Cover: Policing the Open Road: How Cars Transformed American Freedom, from Harvard University PressCover: Policing the Open Road in HARDCOVER

Policing the Open Road

How Cars Transformed American Freedom

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Product Details

HARDCOVER

$28.95 • £23.95 • €26.00

ISBN 9780674980860

Publication Date: 04/08/2019

Trade

352 pages

6-1/8 x 9-1/4 inches

24 photos, 2 tables

World

“With insights ranging from the joy of the open road to the indignities—and worse—of ‘driving while black,’ Sarah Seo makes the case that the ‘law of the car’ has eroded our rights to privacy and equal justice.”
—Paul Butler, author of Chokehold

“A fascinating examination of how the automobile reconfigured American life, not just in terms of suburbanization and infrastructure but with regard to deeply ingrained notions of freedom and personal identity.”
—Hua Hsu, New Yorker

“From traffic stops to parking tickets, Seo traces the history of cars alongside the history of crime and discovers that the two are inextricably linked.”
Smithsonian

When Americans think of freedom, they often picture the open road. Yet nowhere are we more likely to encounter the long arm of the law than in our cars. Sarah Seo reveals how the rise of the automobile led us to accept—and expect—pervasive police power. As Policing the Open Road makes clear, this radical transformation in the nature and meaning of American freedom has had far-reaching political and legal consequences.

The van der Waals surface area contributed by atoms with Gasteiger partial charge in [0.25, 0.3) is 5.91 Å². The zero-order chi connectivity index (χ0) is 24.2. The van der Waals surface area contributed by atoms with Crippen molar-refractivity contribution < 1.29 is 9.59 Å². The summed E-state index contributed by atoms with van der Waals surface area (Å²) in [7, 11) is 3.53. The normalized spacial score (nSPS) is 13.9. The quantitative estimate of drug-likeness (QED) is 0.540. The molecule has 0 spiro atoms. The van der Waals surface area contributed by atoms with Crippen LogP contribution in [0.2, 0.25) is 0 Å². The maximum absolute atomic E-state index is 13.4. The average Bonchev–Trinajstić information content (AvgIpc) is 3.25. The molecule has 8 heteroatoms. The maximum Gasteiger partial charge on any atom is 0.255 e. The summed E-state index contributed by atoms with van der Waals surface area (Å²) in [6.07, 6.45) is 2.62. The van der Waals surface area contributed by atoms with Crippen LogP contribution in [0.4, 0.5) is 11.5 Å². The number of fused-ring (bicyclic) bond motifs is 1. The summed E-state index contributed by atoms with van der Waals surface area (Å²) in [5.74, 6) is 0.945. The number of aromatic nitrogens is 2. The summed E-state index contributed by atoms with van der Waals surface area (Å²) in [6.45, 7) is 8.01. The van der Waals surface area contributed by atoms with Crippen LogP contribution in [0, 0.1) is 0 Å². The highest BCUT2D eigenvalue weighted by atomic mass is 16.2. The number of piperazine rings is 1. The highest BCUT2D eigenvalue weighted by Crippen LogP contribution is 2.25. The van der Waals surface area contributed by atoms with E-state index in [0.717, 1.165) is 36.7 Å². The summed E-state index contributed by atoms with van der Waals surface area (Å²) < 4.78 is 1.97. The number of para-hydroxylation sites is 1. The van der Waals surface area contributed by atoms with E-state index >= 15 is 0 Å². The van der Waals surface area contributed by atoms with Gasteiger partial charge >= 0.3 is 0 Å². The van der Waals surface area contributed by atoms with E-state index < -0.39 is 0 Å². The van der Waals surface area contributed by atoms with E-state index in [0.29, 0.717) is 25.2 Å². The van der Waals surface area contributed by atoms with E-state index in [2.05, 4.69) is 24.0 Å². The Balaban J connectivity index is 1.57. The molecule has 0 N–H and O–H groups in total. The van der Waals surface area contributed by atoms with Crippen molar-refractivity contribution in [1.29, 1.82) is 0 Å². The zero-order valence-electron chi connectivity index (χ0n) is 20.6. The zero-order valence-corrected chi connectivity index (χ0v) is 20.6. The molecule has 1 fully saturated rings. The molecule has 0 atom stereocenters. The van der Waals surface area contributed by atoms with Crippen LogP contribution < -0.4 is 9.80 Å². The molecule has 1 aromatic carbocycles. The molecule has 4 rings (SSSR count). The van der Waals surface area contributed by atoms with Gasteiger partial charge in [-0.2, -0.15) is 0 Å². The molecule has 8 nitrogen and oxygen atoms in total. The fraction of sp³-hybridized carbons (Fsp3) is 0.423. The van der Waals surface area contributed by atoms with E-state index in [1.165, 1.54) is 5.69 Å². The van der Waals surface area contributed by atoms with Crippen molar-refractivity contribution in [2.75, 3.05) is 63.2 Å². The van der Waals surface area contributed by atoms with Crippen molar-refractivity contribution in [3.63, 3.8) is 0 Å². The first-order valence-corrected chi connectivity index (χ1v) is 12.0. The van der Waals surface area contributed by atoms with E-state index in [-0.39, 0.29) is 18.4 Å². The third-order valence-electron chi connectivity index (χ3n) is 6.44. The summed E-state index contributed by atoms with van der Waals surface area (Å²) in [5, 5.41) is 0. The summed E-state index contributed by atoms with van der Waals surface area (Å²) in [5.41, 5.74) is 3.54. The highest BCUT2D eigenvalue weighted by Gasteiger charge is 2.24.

Before the twentieth century, most Americans rarely came into contact with police officers. But with more and more drivers behind the wheel, police departments rapidly expanded their forces and increased officers’ authority to stop citizens who violated traffic laws. The Fourth Amendment—the constitutional protection against unreasonable searches and seizures—did not effectively shield individuals from government intrusion while driving. Instead, jurists interpreted the amendment narrowly. In a society dependent on cars, everyone—the law-breaking and law-abiding alike—would be subject to discretionary policing.

Seo overturns prevailing interpretations of the Warren Court’s due process revolution. The justices’ efforts to protect Americans did more to accommodate than to limit police intervention, and the new criminal procedures inadvertently sanctioned discrimination by officers of the law. Constitutional challenges to traffic stops largely failed, and motorists “driving while black” had little recourse to question police demands. Seo shows how procedures designed to safeguard us on the road ultimately undermined the nation’s commitment to equal protection before the law.

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